Biblical Principles for Environmental Stewardship: The Value of Creation
Last week we examined the first principle in biblical environmental stewardship: that God, the Creator of all things, has commanded mankind to exercise fruitful stewardship over His creation. Today we look at the second principle.
Principle 2: All creation is valuable, but humanity, as the image-bearers of God, is the most valuable created being.
Scripture demonstrates that the whole of creation has intrinsic worth in the sight of God.[i] After each day of creation, God declared his creation to be good – day and night, land and sea and air, plants, sea creatures, birds, and all animals.[ii] He commands the living creatures to “be fruitful and multiply”[iii] and to “abound on the earth.”[iv] After the great flood, God covenants with Noah and “every living creature” that He will never again destroy the earth with a flood (Genesis 9:8-17); in this passage, God mentions “every living creature” six times.[v] God also covenants with the earth (Genesis 9:13) and the day and the night (Jeremiah 33:19-25). The book of Job and the Psalms abound with descriptions of how God delights in His creation. Matthew 6:25-33 also illustrates God’s care for His creation; He feeds the birds of the air and clothes the grass of the field with glorious lilies. The various parts of creation, in turn, also declare the glory of their Creator.[vi]
The environment also has utilitarian value to mankind.[vii] The resources of creation – food, water, air, stone, wood, metals – nourish us and allow us to improve our standard of living. Unlike our Creator who can create out of nothing, humanity can only create and produce with the existing resources found in the environment. Over time, more of these resources become economically traded commodities, with market values determined by scarcity and demand.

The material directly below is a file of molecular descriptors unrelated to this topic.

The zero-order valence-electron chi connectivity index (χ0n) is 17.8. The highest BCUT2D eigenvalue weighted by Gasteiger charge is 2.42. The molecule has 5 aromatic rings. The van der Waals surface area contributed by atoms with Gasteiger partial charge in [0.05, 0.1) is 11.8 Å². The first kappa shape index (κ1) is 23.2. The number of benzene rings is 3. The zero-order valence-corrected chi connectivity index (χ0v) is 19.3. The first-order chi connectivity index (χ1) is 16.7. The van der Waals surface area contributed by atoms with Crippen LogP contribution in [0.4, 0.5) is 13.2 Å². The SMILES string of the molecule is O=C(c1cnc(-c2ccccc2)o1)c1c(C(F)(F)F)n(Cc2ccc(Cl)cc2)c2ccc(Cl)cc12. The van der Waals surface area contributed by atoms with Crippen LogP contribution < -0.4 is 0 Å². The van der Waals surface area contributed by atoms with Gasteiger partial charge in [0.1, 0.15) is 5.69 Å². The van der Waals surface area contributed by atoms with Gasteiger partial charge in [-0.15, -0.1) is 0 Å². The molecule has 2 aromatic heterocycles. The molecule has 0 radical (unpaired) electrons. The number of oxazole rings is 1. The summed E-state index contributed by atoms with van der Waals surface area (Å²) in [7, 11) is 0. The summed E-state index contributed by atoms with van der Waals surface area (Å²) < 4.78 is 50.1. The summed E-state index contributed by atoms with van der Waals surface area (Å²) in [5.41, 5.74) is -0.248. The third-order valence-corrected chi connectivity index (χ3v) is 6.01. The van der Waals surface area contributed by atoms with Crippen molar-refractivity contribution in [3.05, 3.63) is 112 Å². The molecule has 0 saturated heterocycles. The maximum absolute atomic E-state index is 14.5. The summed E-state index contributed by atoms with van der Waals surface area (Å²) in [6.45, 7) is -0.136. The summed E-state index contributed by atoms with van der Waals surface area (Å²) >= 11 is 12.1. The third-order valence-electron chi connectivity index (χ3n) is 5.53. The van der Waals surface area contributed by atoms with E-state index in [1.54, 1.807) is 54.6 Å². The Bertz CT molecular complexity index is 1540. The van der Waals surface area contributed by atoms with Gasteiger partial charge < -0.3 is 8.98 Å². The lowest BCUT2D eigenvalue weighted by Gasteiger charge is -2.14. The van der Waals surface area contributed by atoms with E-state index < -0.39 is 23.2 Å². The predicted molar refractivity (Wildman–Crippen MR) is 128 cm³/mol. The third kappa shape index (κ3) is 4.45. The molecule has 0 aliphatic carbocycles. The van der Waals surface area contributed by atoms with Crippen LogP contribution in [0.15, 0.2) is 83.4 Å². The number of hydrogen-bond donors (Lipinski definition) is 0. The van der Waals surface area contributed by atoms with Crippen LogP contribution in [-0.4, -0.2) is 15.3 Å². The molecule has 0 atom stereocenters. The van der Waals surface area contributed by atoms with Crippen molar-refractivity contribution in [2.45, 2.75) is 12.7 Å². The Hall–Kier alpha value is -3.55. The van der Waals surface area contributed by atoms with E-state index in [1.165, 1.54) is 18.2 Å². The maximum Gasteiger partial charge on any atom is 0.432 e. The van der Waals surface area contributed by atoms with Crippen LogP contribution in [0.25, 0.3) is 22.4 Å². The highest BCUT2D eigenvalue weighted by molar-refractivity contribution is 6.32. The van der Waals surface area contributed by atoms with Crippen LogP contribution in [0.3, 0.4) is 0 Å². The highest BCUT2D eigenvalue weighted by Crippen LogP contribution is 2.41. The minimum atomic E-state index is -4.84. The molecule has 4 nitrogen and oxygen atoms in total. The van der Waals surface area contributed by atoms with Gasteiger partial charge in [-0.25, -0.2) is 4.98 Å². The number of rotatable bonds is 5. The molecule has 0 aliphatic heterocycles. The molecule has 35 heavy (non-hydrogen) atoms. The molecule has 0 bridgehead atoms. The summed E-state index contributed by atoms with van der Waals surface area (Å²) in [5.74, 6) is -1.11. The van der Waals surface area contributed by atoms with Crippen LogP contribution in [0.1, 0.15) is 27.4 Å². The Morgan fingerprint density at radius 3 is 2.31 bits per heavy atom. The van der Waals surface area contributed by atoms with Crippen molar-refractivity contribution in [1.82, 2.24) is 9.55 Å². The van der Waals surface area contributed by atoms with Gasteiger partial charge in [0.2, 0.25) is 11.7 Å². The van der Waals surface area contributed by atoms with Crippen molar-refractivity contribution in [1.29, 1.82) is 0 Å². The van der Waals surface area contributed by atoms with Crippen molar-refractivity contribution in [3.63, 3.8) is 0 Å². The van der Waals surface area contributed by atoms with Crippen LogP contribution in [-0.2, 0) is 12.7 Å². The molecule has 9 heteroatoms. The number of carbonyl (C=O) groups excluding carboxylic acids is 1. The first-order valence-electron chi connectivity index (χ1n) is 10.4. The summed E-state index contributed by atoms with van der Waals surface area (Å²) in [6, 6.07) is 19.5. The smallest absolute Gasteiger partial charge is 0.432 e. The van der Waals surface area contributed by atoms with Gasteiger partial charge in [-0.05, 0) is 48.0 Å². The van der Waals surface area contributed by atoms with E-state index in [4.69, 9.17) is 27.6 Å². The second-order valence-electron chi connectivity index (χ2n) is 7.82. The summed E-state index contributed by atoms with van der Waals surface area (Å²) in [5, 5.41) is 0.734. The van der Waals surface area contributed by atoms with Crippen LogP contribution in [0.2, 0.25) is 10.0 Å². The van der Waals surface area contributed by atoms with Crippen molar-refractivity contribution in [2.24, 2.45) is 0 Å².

Other parts of creation are also valuable to mankind in ways that are not easily subject to ownership, trade, or market valuation, but which are essential to human flourishing.[viii] For example, plants use photosynthesis to transform carbon dioxide into the oxygen required for human respiration. Bees pollinate crops that humans consume; without bees and other pollinators, humans would have to expend time and resources pollinating crops directly. Ozone in the atmosphere absorbs cancer-causing radiation, thereby protecting human health. Although the monetary value of these environmental goods and services may be challenging to evaluate, their value to humanity is undeniable.[ix]
Because creation is valuable both in the sight of God and humanity, God decreed how Israel was to exercise responsible stewardship over the environment in the Old Testament. Humanity was to allow animals to rest on the Sabbath[x] and to treat animals well.[xi] Productive fruit trees were not to be cut down during the siege of a city, so that the productive capacity of the land would not be diminished.[xii] Even the land itself was supposed to rest fallow every seven years.[xiii] Although these specific commands were directed towards the specific context of Old Testament Israel and are no longer binding, the underlying principle to be responsible stewards over creation still applies.
While God values all of His creation, He uniquely values mankind that He made in His image.[xiv] Although after every day of creation God pronounced His creation to be good, God declared that creation was very good only after His creation of man. Thus, humanity is not merely equal to the animals or some other part of creation. He set humanity to rule over the rest of creation and gave plants[xv] and later animals[xvi] to humanity as food. God established His original covenant with humanity and made humanity the object of this covenant. And, in Matthew 6:25-33, Jesus says that if God devotes such care for birds and grass, how much more will He care for humanity?